It is the largest airline at the world's leading aviation hub, London; it holds the greatest number of slots at Heathrow, the world's most desirable airport; it owns rights to a large number of routes where competition is constricted; and it possesses a strong, premium brand. And despite the awful publicity surrounding the botched opening of Terminal 5 last year, the new £4.3bn facility has been widely praised. It has helped to transform BA's previously abysmal punctuality record into a premier-league performance. Yesterday, the airline announced its best-ever timekeeping for May. And the proportion of lost luggage has fallen from one in 33 bags to one in 100. While Virgin Atlantic has a gilt-edged brand, it lacks the network strength of British Airways – and has only 3 per cent of the most precious commodity in aviation slots at Heathrow, against BA's 41 per cent.

So why all the hand-wringing by the BA boss?

Partly because Mr Walsh has been playing a very shrewd game since the recession first appeared on the radar. Currently, the whole airline is unprofitable but the chief executive sees the downturn as the ideal opportunity finally to make BA fit for the future. Over the past couple of years, he has shed unprofitable parts of the airline, such as regional services; all BA routes now start or end in London. Now he is demanding more flexibility from cabin crew and pilots, whose generous working conditions were negotiated in the cushy old days when BA was shored up by the Government and competition was minimal. These working practices burden BA with a much higher cost base than its rivals, which is one reason why the airline has had to cede its supremacy at Gatwick to easyJet – now the dominant carrier at the Sussex airport. Mr Walsh never misses an chance to preach the need for permanent change, rather than short-term gestures such as working for free.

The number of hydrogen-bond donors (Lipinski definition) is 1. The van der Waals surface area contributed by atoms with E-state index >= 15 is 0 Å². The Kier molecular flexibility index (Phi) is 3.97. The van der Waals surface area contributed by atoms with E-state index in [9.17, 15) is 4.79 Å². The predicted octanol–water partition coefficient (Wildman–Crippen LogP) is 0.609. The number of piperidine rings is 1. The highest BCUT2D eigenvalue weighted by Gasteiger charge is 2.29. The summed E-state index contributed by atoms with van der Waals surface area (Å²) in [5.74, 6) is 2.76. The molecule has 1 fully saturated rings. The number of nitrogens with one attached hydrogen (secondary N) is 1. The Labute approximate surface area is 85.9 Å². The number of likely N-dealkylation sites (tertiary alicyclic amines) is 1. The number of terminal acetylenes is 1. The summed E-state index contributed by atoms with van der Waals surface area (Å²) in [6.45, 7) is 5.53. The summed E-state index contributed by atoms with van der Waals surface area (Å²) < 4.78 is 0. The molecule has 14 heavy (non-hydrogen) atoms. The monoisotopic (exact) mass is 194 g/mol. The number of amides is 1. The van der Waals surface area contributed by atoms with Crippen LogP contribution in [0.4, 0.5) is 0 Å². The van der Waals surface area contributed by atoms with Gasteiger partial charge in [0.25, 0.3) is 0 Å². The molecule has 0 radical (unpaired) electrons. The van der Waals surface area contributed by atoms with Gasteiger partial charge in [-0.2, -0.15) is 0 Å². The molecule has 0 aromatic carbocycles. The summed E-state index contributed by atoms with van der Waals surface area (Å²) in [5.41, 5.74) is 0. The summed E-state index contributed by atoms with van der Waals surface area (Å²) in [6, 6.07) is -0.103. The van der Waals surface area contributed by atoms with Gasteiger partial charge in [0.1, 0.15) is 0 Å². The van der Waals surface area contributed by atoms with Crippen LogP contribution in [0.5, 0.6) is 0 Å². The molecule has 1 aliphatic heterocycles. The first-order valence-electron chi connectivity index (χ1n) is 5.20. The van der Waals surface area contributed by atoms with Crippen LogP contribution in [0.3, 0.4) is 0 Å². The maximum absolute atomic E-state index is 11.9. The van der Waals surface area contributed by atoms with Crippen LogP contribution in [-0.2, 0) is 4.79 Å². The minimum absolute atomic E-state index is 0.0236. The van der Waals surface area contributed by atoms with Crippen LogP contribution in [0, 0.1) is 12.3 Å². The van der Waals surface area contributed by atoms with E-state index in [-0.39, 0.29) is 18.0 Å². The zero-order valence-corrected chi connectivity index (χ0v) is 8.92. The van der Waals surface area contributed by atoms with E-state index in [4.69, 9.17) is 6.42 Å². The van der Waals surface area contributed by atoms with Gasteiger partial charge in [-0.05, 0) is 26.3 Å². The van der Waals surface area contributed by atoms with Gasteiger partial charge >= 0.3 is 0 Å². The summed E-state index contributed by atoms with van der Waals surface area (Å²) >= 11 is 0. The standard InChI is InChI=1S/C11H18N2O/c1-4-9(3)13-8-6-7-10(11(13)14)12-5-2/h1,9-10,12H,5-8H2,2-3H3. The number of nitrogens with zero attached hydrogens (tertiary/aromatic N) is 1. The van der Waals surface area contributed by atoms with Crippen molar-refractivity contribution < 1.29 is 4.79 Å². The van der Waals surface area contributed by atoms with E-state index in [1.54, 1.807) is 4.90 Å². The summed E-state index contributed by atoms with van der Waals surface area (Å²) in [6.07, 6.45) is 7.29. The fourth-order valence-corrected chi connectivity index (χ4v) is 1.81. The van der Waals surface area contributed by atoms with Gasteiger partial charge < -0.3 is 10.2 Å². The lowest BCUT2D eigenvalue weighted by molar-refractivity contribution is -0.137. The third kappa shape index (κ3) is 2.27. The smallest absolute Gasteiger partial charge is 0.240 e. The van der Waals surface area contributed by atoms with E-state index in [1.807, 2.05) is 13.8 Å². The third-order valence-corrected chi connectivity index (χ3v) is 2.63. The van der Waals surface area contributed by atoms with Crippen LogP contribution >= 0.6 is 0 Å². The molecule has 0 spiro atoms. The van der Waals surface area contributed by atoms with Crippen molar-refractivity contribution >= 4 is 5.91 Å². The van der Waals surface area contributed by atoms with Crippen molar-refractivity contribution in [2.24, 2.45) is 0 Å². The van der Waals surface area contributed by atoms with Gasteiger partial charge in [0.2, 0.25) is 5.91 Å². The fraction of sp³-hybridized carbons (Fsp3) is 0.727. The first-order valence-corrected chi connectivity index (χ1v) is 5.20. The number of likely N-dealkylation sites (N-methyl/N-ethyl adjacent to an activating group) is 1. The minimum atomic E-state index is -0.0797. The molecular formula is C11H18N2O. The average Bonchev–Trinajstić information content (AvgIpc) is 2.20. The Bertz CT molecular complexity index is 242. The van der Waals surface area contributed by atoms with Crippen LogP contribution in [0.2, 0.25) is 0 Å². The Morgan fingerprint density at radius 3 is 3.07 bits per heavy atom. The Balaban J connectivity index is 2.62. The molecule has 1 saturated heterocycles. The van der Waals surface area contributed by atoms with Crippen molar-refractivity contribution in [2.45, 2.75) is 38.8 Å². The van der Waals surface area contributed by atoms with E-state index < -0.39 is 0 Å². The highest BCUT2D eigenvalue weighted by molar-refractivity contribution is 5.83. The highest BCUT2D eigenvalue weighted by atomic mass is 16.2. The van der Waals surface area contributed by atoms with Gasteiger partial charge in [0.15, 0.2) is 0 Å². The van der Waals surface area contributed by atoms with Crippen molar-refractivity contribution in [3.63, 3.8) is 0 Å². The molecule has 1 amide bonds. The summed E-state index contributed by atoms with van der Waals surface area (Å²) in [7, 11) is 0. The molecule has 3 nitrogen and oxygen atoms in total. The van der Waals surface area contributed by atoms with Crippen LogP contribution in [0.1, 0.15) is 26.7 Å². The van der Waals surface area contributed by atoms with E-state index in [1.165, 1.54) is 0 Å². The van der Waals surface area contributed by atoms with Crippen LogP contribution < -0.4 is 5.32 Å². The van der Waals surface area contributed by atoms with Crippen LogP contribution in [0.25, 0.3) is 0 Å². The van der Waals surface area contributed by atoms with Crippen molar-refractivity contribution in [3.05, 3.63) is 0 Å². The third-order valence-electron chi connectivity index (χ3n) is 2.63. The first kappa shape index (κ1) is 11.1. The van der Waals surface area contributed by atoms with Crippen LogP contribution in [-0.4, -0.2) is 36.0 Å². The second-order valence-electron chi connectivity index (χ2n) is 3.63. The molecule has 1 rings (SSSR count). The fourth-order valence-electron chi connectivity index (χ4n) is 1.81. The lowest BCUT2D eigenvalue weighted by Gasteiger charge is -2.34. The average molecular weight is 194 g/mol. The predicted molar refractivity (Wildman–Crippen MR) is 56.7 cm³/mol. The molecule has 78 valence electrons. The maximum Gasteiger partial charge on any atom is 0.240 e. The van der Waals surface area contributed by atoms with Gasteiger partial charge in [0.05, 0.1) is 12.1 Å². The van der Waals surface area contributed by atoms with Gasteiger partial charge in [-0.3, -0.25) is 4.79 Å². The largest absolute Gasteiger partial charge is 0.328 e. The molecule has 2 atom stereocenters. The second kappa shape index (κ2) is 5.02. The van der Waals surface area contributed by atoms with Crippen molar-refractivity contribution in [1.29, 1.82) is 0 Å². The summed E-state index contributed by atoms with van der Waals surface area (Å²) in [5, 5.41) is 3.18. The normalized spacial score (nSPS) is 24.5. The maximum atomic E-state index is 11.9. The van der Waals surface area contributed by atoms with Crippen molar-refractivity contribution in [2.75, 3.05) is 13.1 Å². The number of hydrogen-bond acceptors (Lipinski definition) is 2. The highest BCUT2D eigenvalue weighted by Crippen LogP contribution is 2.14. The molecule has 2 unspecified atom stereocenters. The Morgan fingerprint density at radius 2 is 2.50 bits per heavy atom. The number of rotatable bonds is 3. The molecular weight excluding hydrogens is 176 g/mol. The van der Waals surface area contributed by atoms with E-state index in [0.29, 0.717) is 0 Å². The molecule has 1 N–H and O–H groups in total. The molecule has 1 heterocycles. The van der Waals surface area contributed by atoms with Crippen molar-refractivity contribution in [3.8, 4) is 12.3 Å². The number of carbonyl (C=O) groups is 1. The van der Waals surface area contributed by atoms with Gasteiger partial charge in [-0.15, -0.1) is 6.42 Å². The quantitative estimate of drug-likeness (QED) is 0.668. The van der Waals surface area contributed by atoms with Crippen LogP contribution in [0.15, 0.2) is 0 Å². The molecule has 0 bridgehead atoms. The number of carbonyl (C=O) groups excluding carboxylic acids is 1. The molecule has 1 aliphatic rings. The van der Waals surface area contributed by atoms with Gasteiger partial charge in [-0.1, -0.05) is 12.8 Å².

Will the unions play ball?

Unions representing many BA staff have already reached agreements – with Mr Walsh winning remarkable concessions from the pilots' union, BALPA. If members follow the union's recommendation to accept the deal, they will take a pay cut of 2.61 per cent in their basic wages and work longer hours. But cabin crew have yet to agree to concessions. In recent years they have proved the most combative part of the workforce, fully aware of their industrial muscle: even the hint of strike action hits an airline's finances, as travellers book with competing carriers in order to avoid possible disruption. Mr Walsh – a former negotiator for the pilots' union in his native Ireland – believes a threat of industrial action would, in the present trading conditions, be widely regarded as treachery. But even if he succeeds in getting all the staff onside by his stated deadline of 30 June, he still faces the profound problem of BA's pensions "black hole".